Gary Austin, who created and led one of improvisational theater’s most influential troupes, the Groundlings, died Saturday at the age of 75 of cancer.
Austin was a writer, director, and musical performer whose students comprised a virtual Who’s Who of modern comedy, including many cast members of Saturday Night Live.
As Deadline Hollywood reported,
“As the group’s artistic director, performer and teacher of improv skills, Austin would help shape modern comedy, introducing to the world such performers as SNL‘s Newman, Phil Hartman and Paul Reubens (who, with Hartman by his side, developed his Pee-wee Herman character as Groundlings). Later Austin students included Paul Feig, Lisa Kudrow, Helen Hunt, Jennifer Gray, Mindy Sterling, Loretta DeVine, Daphne Zuniga, Helen Slater, Lindsay Crouse and Robert David Hall.”
Born in Oklahoma, Austin graduated from San Francisco State in 1964 earning a degree in theater arts. He was a stage manager and actor with the San Francisco-based improvisational comedy troupe The Committee. He later moved to Los Angeles joining the Comedy Store.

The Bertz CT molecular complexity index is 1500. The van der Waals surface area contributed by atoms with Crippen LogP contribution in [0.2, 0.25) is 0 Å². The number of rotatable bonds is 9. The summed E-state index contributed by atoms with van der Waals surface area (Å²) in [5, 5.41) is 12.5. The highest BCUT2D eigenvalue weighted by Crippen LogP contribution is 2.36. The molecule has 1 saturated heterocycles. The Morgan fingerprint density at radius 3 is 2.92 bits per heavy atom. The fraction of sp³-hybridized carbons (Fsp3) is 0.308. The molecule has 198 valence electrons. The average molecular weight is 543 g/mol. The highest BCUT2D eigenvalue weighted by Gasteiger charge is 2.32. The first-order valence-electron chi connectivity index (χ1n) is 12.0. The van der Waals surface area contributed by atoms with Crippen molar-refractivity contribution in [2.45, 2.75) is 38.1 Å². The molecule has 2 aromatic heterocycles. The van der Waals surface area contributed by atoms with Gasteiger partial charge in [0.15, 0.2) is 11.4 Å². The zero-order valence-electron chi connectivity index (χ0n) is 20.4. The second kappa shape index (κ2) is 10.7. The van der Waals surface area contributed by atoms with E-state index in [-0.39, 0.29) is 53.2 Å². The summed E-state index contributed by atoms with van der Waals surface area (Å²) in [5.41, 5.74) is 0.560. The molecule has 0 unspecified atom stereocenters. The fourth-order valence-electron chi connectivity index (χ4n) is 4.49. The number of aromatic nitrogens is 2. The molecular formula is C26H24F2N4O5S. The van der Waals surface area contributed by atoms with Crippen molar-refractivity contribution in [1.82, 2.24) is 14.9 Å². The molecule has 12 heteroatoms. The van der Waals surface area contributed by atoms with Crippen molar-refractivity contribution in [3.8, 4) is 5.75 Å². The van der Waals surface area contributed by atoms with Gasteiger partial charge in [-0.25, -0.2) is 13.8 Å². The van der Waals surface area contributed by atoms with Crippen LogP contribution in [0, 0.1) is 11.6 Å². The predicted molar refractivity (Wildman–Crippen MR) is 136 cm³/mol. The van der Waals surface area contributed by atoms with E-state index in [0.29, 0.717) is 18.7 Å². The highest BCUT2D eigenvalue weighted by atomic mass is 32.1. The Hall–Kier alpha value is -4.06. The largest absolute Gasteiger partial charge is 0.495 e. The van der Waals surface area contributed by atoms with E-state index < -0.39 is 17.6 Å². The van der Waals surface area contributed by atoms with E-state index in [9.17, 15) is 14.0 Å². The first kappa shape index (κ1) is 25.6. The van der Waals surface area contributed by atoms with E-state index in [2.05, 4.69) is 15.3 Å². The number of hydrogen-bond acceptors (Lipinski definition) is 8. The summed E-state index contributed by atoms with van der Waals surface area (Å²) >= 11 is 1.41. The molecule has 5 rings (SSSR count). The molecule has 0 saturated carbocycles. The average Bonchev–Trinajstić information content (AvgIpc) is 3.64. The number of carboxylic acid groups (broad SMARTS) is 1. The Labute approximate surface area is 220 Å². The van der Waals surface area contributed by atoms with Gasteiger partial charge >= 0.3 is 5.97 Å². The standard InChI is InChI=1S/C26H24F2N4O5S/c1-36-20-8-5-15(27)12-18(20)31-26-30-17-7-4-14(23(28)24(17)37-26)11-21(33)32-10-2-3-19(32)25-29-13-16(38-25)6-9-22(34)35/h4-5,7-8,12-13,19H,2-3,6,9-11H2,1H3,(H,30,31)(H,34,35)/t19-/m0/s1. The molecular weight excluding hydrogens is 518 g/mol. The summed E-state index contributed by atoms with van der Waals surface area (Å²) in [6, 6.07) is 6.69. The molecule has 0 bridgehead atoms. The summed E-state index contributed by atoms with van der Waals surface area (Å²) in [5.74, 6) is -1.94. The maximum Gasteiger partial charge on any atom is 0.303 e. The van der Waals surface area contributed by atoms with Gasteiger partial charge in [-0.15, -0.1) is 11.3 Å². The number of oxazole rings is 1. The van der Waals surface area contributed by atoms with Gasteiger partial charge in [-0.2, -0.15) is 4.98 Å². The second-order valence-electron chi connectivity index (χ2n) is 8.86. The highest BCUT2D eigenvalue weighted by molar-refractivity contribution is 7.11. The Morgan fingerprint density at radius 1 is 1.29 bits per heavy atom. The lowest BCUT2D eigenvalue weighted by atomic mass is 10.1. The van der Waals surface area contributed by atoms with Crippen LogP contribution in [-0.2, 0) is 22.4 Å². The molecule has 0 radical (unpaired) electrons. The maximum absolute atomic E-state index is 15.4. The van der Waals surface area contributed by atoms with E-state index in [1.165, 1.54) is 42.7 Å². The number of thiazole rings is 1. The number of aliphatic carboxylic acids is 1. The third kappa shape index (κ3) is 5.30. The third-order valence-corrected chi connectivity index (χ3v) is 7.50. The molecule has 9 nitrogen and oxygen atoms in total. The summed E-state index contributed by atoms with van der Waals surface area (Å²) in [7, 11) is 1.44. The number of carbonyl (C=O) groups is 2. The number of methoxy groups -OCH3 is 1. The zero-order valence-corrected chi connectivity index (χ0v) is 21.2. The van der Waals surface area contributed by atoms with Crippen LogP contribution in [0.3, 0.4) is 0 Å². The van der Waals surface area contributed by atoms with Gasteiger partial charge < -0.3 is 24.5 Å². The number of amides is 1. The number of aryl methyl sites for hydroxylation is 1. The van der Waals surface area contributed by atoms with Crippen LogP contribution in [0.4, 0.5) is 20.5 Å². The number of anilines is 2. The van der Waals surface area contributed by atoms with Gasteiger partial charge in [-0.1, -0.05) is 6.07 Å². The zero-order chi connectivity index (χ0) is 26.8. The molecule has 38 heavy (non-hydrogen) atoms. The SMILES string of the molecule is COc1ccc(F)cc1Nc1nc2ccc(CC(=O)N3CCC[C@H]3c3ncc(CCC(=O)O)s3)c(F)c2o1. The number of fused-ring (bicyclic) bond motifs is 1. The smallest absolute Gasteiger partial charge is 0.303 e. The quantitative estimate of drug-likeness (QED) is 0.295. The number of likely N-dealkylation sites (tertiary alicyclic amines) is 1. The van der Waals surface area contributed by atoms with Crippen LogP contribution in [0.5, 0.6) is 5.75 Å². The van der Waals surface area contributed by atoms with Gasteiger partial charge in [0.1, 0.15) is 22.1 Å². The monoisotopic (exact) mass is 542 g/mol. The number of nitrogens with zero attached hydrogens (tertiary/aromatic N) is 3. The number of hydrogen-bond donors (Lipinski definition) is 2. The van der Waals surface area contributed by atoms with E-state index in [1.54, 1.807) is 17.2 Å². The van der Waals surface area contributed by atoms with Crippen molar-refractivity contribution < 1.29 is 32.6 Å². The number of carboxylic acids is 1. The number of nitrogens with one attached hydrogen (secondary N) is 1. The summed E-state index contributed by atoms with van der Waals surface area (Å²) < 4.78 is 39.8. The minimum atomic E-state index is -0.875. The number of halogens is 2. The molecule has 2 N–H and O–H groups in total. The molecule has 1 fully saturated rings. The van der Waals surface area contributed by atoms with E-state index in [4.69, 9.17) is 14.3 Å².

In 1972, Austin founded the Gary Austin Workshops where performers could practice improv, and two years later, the Groundlings. The group gained such a following that SNL producer Lorne Michaels recruited him to move to New York to direct the cast of that groundbreaking show. But Austin declined, choosing to stay in Los Angeles.
Austin left the Groundlings in 1979, although he continued his teaching at the Gary Austin Workshops.
“I learned about acting by watching evangelists,” Austin told an interviewer in 2015 describing his experience growing up in Corpus Christi, Texas.
“I wanted to be three things as a kid. I wanted to be a preacher, I wanted to be a singing cowboy and I wanted to play centerfield for the Boston Red Sox. What do those three things have in common? They’re all in front of audiences.”
Austin is survived by his wife, Wendy McKenzie; his daughter, Audrey Moore; a sister; two brothers; a grandson; and three grandchildren.